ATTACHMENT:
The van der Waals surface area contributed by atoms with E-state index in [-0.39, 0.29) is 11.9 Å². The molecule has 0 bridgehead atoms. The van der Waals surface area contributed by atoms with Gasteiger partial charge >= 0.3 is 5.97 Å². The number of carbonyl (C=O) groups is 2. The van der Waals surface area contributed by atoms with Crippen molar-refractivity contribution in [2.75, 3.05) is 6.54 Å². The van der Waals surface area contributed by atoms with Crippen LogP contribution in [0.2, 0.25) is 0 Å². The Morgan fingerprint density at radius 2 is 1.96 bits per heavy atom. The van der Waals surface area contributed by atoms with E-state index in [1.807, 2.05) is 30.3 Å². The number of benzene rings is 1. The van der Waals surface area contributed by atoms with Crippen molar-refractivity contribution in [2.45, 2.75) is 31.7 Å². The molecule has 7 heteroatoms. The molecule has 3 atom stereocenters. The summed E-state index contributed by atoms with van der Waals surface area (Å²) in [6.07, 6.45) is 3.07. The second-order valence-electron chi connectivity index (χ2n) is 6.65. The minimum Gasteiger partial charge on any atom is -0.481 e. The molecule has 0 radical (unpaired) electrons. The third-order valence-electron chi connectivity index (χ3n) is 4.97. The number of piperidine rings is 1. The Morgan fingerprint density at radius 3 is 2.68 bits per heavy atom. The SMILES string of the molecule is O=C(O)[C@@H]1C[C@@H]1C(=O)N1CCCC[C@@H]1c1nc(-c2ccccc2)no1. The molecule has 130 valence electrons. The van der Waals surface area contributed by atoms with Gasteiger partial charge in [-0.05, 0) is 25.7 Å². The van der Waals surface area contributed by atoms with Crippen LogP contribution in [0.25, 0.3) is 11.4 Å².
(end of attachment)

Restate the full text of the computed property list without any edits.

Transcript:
The van der Waals surface area contributed by atoms with E-state index in [-0.39, 0.29) is 11.9 Å². The molecule has 0 bridgehead atoms. The van der Waals surface area contributed by atoms with Gasteiger partial charge >= 0.3 is 5.97 Å². The number of carbonyl (C=O) groups is 2. The van der Waals surface area contributed by atoms with Crippen molar-refractivity contribution in [2.75, 3.05) is 6.54 Å². The van der Waals surface area contributed by atoms with Crippen LogP contribution in [0.2, 0.25) is 0 Å². The Morgan fingerprint density at radius 2 is 1.96 bits per heavy atom. The van der Waals surface area contributed by atoms with E-state index in [1.807, 2.05) is 30.3 Å². The number of benzene rings is 1. The van der Waals surface area contributed by atoms with Crippen molar-refractivity contribution in [2.45, 2.75) is 31.7 Å². The molecule has 7 heteroatoms. The molecule has 3 atom stereocenters. The summed E-state index contributed by atoms with van der Waals surface area (Å²) in [6.07, 6.45) is 3.07. The second-order valence-electron chi connectivity index (χ2n) is 6.65. The minimum Gasteiger partial charge on any atom is -0.481 e. The molecule has 0 radical (unpaired) electrons. The third-order valence-electron chi connectivity index (χ3n) is 4.97. The number of piperidine rings is 1. The Morgan fingerprint density at radius 3 is 2.68 bits per heavy atom. The SMILES string of the molecule is O=C(O)[C@@H]1C[C@@H]1C(=O)N1CCCC[C@@H]1c1nc(-c2ccccc2)no1. The molecule has 130 valence electrons. The van der Waals surface area contributed by atoms with Gasteiger partial charge in [-0.05, 0) is 25.7 Å². The van der Waals surface area contributed by atoms with Crippen LogP contribution in [0.25, 0.3) is 11.4 Å².